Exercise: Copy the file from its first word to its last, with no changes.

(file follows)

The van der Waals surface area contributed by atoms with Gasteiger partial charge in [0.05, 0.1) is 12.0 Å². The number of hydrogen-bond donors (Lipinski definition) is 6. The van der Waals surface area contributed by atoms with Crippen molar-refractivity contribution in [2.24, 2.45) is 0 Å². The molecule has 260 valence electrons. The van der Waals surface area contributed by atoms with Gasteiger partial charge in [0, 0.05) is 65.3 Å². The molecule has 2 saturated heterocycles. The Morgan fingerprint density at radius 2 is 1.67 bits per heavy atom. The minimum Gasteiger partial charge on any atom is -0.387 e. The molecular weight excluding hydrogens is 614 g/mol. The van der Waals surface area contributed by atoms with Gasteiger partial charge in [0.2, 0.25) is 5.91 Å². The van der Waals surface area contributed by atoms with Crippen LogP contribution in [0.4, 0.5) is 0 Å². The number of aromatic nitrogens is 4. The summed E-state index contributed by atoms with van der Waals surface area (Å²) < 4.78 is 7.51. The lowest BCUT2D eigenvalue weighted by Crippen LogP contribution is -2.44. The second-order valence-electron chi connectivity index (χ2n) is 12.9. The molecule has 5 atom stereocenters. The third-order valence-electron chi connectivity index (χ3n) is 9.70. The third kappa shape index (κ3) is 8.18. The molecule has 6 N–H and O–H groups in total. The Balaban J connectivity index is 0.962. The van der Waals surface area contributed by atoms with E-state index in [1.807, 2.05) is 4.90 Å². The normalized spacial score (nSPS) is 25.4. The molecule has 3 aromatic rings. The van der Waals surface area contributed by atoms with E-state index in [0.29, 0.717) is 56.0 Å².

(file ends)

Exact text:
The van der Waals surface area contributed by atoms with Gasteiger partial charge in [0.05, 0.1) is 12.0 Å². The number of hydrogen-bond donors (Lipinski definition) is 6. The van der Waals surface area contributed by atoms with Crippen molar-refractivity contribution in [2.24, 2.45) is 0 Å². The molecule has 260 valence electrons. The van der Waals surface area contributed by atoms with Gasteiger partial charge in [0, 0.05) is 65.3 Å². The molecule has 2 saturated heterocycles. The Morgan fingerprint density at radius 2 is 1.67 bits per heavy atom. The minimum Gasteiger partial charge on any atom is -0.387 e. The molecular weight excluding hydrogens is 614 g/mol. The van der Waals surface area contributed by atoms with Gasteiger partial charge in [0.2, 0.25) is 5.91 Å². The van der Waals surface area contributed by atoms with Crippen LogP contribution in [0.4, 0.5) is 0 Å². The number of aromatic nitrogens is 4. The summed E-state index contributed by atoms with van der Waals surface area (Å²) < 4.78 is 7.51. The lowest BCUT2D eigenvalue weighted by Crippen LogP contribution is -2.44. The second-order valence-electron chi connectivity index (χ2n) is 12.9. The molecule has 5 atom stereocenters. The third-order valence-electron chi connectivity index (χ3n) is 9.70. The third kappa shape index (κ3) is 8.18. The molecule has 6 N–H and O–H groups in total. The Balaban J connectivity index is 0.962. The van der Waals surface area contributed by atoms with E-state index in [1.807, 2.05) is 4.90 Å². The normalized spacial score (nSPS) is 25.4. The molecule has 3 aromatic rings. The van der Waals surface area contributed by atoms with E-state index in [0.29, 0.717) is 56.0 Å².